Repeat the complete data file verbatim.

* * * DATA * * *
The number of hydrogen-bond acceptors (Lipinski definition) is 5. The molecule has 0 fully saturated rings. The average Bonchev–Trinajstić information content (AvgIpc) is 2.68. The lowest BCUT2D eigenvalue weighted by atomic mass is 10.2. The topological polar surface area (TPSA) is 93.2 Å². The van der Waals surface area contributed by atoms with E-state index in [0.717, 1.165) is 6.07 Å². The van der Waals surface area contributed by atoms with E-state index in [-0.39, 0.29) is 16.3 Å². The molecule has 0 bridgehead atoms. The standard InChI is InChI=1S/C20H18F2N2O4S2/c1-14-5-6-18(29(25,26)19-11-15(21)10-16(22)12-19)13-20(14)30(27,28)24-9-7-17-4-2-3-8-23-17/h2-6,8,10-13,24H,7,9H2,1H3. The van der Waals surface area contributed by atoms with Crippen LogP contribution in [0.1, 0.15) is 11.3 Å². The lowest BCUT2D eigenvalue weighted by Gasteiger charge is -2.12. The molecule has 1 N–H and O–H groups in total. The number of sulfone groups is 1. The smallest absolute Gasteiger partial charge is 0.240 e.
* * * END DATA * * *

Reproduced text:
The number of hydrogen-bond acceptors (Lipinski definition) is 5. The molecule has 0 fully saturated rings. The average Bonchev–Trinajstić information content (AvgIpc) is 2.68. The lowest BCUT2D eigenvalue weighted by atomic mass is 10.2. The topological polar surface area (TPSA) is 93.2 Å². The van der Waals surface area contributed by atoms with E-state index in [0.717, 1.165) is 6.07 Å². The van der Waals surface area contributed by atoms with E-state index in [-0.39, 0.29) is 16.3 Å². The molecule has 0 bridgehead atoms. The standard InChI is InChI=1S/C20H18F2N2O4S2/c1-14-5-6-18(29(25,26)19-11-15(21)10-16(22)12-19)13-20(14)30(27,28)24-9-7-17-4-2-3-8-23-17/h2-6,8,10-13,24H,7,9H2,1H3. The van der Waals surface area contributed by atoms with Crippen LogP contribution in [0.1, 0.15) is 11.3 Å². The lowest BCUT2D eigenvalue weighted by Gasteiger charge is -2.12. The molecule has 1 N–H and O–H groups in total. The number of sulfone groups is 1. The smallest absolute Gasteiger partial charge is 0.240 e.